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The Relationship Between Cardiac Reactivity in the Laboratory and in Real Life

Johnston, Derek; Tuomisto, Martti and Patching, Geoffrey LU (2008) In Health Psychology 27(1). p.34-42
Abstract
Objective: An excessive cardiovascular response to acute stress is a probable risk factor for cardiovascular (CV) disease. Such reactivity is usually assessed from the CV response to laboratory stressors.

However, if it is a risk factor, correlated responses must occur in real life. Design: In the present study, we investigated the relationship between the heart rate (HR) response to five laboratory stressors and HR reactivity in the field. Measures: HR variation, the response to a real life stressor (public speaking), and

the increase in HR with periods of self-reported tense arousal. Ambulatory HR, activity and posture were measured continuously over a 7-hr period. Results: The HR increase to laboratory stressors did... (More)
Objective: An excessive cardiovascular response to acute stress is a probable risk factor for cardiovascular (CV) disease. Such reactivity is usually assessed from the CV response to laboratory stressors.

However, if it is a risk factor, correlated responses must occur in real life. Design: In the present study, we investigated the relationship between the heart rate (HR) response to five laboratory stressors and HR reactivity in the field. Measures: HR variation, the response to a real life stressor (public speaking), and

the increase in HR with periods of self-reported tense arousal. Ambulatory HR, activity and posture were measured continuously over a 7-hr period. Results: The HR increase to laboratory stressors did not relate to HR variation consistently, but it did relate to the other two field measures. Conclusion: The results suggested that a tendency to increased HR reactivity may be a risk factor for cardiovascular disease when combined with exposure to stress. (Less)
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author
publishing date
type
Contribution to journal
publication status
published
subject
keywords
real life stressors, laboratory stressors, heart rate, cardiac reactivity, public speaking
in
Health Psychology
volume
27
issue
1
pages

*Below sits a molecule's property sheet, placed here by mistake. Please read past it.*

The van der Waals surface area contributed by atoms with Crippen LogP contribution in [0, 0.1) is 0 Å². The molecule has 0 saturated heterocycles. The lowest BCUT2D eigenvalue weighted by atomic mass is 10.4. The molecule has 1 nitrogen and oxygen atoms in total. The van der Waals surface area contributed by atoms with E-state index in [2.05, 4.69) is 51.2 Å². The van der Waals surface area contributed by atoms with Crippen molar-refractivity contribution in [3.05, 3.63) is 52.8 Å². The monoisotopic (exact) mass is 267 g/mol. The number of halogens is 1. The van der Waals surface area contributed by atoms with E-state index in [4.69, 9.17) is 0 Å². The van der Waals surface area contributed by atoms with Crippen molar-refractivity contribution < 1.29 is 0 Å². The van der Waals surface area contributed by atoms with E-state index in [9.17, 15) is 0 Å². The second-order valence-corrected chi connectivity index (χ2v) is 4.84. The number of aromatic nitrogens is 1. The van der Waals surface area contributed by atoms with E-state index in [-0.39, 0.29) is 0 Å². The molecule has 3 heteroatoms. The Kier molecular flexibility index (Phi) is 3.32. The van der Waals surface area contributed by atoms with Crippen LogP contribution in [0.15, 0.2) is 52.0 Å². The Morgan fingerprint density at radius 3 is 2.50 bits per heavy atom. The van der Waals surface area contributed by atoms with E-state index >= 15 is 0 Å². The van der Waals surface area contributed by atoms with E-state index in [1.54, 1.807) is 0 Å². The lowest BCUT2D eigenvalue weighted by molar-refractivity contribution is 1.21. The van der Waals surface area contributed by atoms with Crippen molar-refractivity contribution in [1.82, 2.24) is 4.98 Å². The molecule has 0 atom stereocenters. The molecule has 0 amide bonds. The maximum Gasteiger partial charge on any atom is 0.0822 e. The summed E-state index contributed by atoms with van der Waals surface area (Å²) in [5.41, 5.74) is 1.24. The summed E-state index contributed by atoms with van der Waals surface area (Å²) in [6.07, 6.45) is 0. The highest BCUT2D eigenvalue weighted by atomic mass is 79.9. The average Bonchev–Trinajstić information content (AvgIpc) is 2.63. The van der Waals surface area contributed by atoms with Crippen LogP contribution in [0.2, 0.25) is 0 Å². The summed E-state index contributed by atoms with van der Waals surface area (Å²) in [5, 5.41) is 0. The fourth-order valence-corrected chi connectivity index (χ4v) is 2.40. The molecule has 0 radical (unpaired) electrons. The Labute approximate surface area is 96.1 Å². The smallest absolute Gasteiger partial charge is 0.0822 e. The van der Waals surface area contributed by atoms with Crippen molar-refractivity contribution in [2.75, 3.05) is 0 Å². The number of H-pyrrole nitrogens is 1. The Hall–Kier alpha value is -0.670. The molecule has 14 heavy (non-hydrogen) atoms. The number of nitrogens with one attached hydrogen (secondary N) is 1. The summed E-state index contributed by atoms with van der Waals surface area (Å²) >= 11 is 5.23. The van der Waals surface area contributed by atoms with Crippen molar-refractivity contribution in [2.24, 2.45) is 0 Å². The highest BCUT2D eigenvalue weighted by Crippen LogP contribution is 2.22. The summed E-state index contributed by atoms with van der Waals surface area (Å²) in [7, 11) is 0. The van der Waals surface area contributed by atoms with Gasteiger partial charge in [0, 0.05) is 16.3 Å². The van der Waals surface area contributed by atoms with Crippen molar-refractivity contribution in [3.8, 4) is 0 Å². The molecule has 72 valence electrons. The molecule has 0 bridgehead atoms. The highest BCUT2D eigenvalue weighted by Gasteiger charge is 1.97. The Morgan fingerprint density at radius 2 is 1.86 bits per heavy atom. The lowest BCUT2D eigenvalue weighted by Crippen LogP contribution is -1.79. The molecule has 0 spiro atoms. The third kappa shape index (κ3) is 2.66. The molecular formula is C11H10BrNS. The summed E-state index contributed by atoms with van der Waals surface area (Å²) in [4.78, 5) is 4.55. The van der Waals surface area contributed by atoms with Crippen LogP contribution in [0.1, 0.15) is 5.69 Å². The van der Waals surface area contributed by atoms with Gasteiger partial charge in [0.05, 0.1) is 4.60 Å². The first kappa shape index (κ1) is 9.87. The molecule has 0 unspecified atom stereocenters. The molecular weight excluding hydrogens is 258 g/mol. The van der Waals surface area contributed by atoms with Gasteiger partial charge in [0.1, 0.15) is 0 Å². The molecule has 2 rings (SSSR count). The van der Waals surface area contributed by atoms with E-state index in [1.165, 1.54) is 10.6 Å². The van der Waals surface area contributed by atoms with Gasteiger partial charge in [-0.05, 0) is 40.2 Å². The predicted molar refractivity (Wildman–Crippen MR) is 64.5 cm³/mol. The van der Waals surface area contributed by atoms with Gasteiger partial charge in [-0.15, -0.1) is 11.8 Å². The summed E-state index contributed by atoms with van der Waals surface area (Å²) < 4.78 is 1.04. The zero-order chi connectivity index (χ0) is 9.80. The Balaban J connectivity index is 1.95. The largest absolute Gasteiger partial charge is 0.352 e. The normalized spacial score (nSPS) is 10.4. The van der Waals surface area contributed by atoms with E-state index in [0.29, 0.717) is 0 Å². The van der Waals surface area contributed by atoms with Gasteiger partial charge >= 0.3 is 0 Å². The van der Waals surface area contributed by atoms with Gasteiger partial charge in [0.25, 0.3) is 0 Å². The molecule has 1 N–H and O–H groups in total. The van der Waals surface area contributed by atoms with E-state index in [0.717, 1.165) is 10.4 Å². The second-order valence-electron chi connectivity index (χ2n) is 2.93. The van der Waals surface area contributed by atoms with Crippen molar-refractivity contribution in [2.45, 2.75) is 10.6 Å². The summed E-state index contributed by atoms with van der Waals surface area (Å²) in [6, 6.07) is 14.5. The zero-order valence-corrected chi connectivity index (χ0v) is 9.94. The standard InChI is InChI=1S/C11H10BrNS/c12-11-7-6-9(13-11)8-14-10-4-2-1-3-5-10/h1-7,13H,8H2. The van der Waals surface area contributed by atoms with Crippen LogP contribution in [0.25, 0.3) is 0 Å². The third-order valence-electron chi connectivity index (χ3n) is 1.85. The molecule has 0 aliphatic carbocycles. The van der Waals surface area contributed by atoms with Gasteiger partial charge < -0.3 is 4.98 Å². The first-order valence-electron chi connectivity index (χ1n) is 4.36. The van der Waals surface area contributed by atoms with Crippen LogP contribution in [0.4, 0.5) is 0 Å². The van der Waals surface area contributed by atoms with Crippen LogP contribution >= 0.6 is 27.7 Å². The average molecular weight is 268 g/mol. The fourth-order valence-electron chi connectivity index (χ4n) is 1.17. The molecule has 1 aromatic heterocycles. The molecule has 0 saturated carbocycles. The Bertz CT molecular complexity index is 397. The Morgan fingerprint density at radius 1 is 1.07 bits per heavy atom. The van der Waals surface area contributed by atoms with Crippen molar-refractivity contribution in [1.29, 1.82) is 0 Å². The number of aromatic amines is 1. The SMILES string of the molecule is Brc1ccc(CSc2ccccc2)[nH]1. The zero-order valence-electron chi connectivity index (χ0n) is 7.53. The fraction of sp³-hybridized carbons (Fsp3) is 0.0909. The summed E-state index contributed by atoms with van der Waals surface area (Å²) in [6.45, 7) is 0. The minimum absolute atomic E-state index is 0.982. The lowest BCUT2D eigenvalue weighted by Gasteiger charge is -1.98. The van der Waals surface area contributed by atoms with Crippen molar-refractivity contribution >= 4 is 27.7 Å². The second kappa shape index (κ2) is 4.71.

34 - 42
publisher
American Psychological Association (APA)
external identifiers
  • Scopus:38949151974
DOI
10.1037/0278-6133.27.1.34
language
English
LU publication?
no
id
d86ab420-d7d9-4137-84da-07804405e512 (old id 2370398)
date added to LUP
2012-03-21 13:44:54
date last changed
2016-10-13 04:42:18
@misc{d86ab420-d7d9-4137-84da-07804405e512,
  abstract     = {Objective: An excessive cardiovascular response to acute stress is a probable risk factor for cardiovascular (CV) disease. Such reactivity is usually assessed from the CV response to laboratory stressors.<br/><br>
However, if it is a risk factor, correlated responses must occur in real life. Design: In the present study, we investigated the relationship between the heart rate (HR) response to five laboratory stressors and HR reactivity in the field. Measures: HR variation, the response to a real life stressor (public speaking), and<br/><br>
the increase in HR with periods of self-reported tense arousal. Ambulatory HR, activity and posture were measured continuously over a 7-hr period. Results: The HR increase to laboratory stressors did not relate to HR variation consistently, but it did relate to the other two field measures. Conclusion: The results suggested that a tendency to increased HR reactivity may be a risk factor for cardiovascular disease when combined with exposure to stress.},
  author       = {Johnston, Derek and Tuomisto, Martti and Patching, Geoffrey},
  keyword      = {real life stressors,laboratory stressors,heart rate,cardiac reactivity,public speaking},
  language     = {eng},
  number       = {1},
  pages        = {34--42},
  publisher    = {ARRAY(0xbde9dd0)},
  series       = {Health Psychology},
  title        = {The Relationship Between Cardiac Reactivity in the Laboratory and in Real Life},
  url          = {http://dx.doi.org/10.1037/0278-6133.27.1.34},
  volume       = {27},
  year         = {2008},
}